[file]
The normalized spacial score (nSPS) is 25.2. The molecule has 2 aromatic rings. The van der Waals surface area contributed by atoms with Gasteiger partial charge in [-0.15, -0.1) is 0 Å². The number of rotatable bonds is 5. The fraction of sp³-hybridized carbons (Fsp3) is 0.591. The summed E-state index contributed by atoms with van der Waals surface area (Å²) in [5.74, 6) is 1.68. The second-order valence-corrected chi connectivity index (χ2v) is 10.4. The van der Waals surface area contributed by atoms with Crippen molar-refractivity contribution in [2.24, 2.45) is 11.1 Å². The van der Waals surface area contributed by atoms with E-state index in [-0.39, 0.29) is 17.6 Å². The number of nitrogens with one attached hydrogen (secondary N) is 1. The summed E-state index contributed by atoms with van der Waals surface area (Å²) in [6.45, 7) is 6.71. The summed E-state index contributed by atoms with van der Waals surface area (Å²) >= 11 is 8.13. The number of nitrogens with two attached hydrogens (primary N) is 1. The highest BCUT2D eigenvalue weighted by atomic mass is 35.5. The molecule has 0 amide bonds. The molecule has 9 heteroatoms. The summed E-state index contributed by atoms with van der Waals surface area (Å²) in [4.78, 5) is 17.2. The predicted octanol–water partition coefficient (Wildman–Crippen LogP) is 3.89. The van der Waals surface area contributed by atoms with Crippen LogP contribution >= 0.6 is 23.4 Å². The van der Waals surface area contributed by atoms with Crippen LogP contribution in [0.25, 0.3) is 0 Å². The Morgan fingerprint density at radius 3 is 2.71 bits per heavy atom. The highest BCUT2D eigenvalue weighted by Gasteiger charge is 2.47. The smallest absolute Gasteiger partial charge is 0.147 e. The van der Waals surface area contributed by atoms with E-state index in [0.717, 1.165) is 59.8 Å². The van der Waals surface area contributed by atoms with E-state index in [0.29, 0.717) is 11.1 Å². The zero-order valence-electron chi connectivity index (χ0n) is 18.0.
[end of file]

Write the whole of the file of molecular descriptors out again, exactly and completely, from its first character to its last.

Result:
The normalized spacial score (nSPS) is 25.2. The molecule has 2 aromatic rings. The van der Waals surface area contributed by atoms with Gasteiger partial charge in [-0.15, -0.1) is 0 Å². The number of rotatable bonds is 5. The fraction of sp³-hybridized carbons (Fsp3) is 0.591. The summed E-state index contributed by atoms with van der Waals surface area (Å²) in [5.74, 6) is 1.68. The second-order valence-corrected chi connectivity index (χ2v) is 10.4. The van der Waals surface area contributed by atoms with Crippen molar-refractivity contribution in [2.24, 2.45) is 11.1 Å². The van der Waals surface area contributed by atoms with E-state index in [-0.39, 0.29) is 17.6 Å². The number of nitrogens with one attached hydrogen (secondary N) is 1. The summed E-state index contributed by atoms with van der Waals surface area (Å²) in [6.45, 7) is 6.71. The summed E-state index contributed by atoms with van der Waals surface area (Å²) >= 11 is 8.13. The number of nitrogens with two attached hydrogens (primary N) is 1. The highest BCUT2D eigenvalue weighted by atomic mass is 35.5. The molecule has 0 amide bonds. The molecule has 9 heteroatoms. The summed E-state index contributed by atoms with van der Waals surface area (Å²) in [4.78, 5) is 17.2. The predicted octanol–water partition coefficient (Wildman–Crippen LogP) is 3.89. The van der Waals surface area contributed by atoms with Crippen LogP contribution >= 0.6 is 23.4 Å². The van der Waals surface area contributed by atoms with Crippen LogP contribution in [0.25, 0.3) is 0 Å². The Morgan fingerprint density at radius 3 is 2.71 bits per heavy atom. The highest BCUT2D eigenvalue weighted by Gasteiger charge is 2.47. The smallest absolute Gasteiger partial charge is 0.147 e. The van der Waals surface area contributed by atoms with E-state index in [0.717, 1.165) is 59.8 Å². The van der Waals surface area contributed by atoms with E-state index in [0.29, 0.717) is 11.1 Å². The zero-order valence-electron chi connectivity index (χ0n) is 18.0.